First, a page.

From kale to cookies, this is how we do.
Baking was how I got my foothold in the kitchen, and I think it’s still where I feel most comfortable, most sure of my abilities. People love baked goods, you know? And even people who claim not to love baked goods always seem to make an exception for mine, which makes me feel awesome sauce (as my students would say).
I am admittedly a snob when it comes to certain things, and baked goods are one of them. This is a recent development; I used to be an equal-opportunity sugar fiend, but now I like things that are a lot less sweet; I am very picky about the kind of chocolate I will eat or bake with, making the candy area by grocery store check-out lanes a lot less tempting.
The sweet tooth still throbs, though, the main food area in which my discipline is inconsistent. So starting Wednesday, I’m going to be saying “adios” to baked goods for a while; no sweets (or diet sodas, which make me crave sugar like nobody’s business) for me during Lent 2011.
In past years, I’ve found that going without something (meat, alcohol, chocolate) for a little while recalibrates my relationship to that thing, hopefully making me more mindful and appreciative of whatever it may be. Or just really cranky without my sugar fix. We’ll find out!
FAT TUESDAY TREATS
It’s traditional to load up on whatever you’re giving up the day before your fasting starts—hence Fat Tuesday or Mardi Gras and its over-the-top Epicureanism. These two cookies might not be the most decadent, but they are sophisticated and delicious.
Both of these cookies are ever-so-slightly adapted from Alice Medrich’s Chewy Gooey Crispy Crunchy Melt-in-Your-Mouth Cookies, which you should buy RIGHT NOW if you love sweets as much as I do. It’s probably one of the best cookbooks I’ve ever had the pleasure of owning: an authoritative but friendly voice, lovely photographs (though I wish there were more of those), and every recipe one I can’t wait to try.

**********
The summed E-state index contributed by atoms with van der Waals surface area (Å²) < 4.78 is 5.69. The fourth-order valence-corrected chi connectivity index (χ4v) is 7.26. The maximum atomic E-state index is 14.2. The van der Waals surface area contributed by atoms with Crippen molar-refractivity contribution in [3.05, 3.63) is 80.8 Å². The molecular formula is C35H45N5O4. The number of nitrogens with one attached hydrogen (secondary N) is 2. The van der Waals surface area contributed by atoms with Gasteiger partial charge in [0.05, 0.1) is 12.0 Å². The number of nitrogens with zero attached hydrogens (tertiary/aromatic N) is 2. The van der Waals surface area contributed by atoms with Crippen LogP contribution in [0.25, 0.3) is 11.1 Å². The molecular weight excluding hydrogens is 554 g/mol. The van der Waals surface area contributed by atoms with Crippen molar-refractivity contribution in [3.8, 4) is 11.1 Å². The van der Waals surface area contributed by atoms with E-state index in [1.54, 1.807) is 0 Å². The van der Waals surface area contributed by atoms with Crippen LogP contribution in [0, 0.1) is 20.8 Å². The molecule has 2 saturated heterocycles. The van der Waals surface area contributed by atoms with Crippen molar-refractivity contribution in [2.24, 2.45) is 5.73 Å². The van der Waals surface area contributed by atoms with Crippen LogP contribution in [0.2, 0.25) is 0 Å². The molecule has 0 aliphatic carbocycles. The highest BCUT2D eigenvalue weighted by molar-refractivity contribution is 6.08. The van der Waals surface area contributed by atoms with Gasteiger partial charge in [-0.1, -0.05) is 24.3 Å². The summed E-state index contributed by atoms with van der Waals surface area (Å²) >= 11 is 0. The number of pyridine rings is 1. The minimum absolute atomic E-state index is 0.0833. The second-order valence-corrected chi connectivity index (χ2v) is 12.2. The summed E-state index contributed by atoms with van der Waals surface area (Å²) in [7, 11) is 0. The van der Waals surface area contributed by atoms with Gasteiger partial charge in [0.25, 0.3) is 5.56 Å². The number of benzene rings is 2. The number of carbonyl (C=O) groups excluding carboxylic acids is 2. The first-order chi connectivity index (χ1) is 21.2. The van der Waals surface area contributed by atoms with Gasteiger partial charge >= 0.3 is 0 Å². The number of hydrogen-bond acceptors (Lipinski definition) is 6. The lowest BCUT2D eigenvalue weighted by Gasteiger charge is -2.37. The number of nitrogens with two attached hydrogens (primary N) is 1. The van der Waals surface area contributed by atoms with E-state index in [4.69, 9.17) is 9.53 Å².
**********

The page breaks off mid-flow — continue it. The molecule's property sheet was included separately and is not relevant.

Be advised: for both of these cookies, it’s all about the butter. I’m talking really-good-quality golden, fatty butter, the expensive kind. Because there’s nothing better than that sensual, slide-y quality it takes on when you remember to take it out of the refrigerator at the right time instead of cheating with the microwave (we’ve all done that, right?) Seriously, buy the good stuff. And bake with it. And slather it on homemade bread. Now and always.
Salted Peanut Cookies with White Chocolate
Note: this recipe includes chilling time for the dough—two hours minimum up to two days.
1 ½ cups all-purpose flour
½ tsp. baking soda
1 tsp. flaky sea salt or ¾ tsp. fine sea salt
8 T unsalted butter, softened
¼ cup packed dark brown sugar
¾ cup white sugar
1 cup natural peanut butter
1 tsp. vanilla extract
¾ cup white chocolate chips or chunks
½ cup unsalted peanuts, chopped
Whisk together the dry ingredients: flour, baking soda, & salt. In a separate bowl, mix the butter with both sugars until smooth and creamy. (You can use a mixer or a wooden spoon & elbow grease for this part). Add the egg, vanilla, and peanut butter and mix until blended. Stir in the dry ingredients until just incorporated. Gently mix in the peanuts and white chocolate.
Cover the dough and refrigerate as directed above. When you’re ready to bake, preheat your oven to 325°.
Squeeze the dough in the palms of your hands to form 1-inch balls; the dough will be crumbly, but don’t worry. Place the cookies two inches apart on cookies sheets lined with parchment (or greased).
Bake 15-18 minutes or until cookies are lightly colored on top and bottom. Though I normally think it’s an unnecessarily fussy step, I do recommend rotating the pans from top to bottom halfway through baking.
The cookies will be very soft to the touch. Cool a good while before attempting to move them around!
Be warned—you may find yourself putting away handfuls of these at a time. They are also lovely crumbled with vanilla ice cream.
¾ cup + 2 T all-purpose flour
2 T natural cocoa powder
¼ tsp. salt
14 T unsalted butter, cut into chunks
4 oz. bittersweet or semisweet chocolate, coarsely chopped*
1 1/3 cup sugar
1 tsp. vanilla
½ tsp. instant espresso powder
special equipment: mini-cupcake/muffin pans and liners to go inside them
oven: preheat to 350°
Whisk together the flour, cocoa powder, and salt. In a separate (glass) bowl, melt the chocolate and butter together, using a double boiler or the microwave. (The latter is my preferred method—just take it slow, 30 second increments, stirring well in between each one).
Once the chocolate and butter are completely melted, whisk in the sugar, vanilla, & espresso powder. Add the eggs one at a time, blending well before adding the next. Add the dry ingredients and whisk until smooth, but do not overmix.
Spoon a little batter into each cup, filling almost to the top of the liner. Bake 14-18 minutes or until a toothpick comes out of the center of one of the cakes with just a few crumbs. Cool the cakes on a rack before enjoying or storing in an airtight container for up to three days.
*Medrich’s recipe calls for 70% cacao, but I used 55% and cut the sugar down to just 1 cup.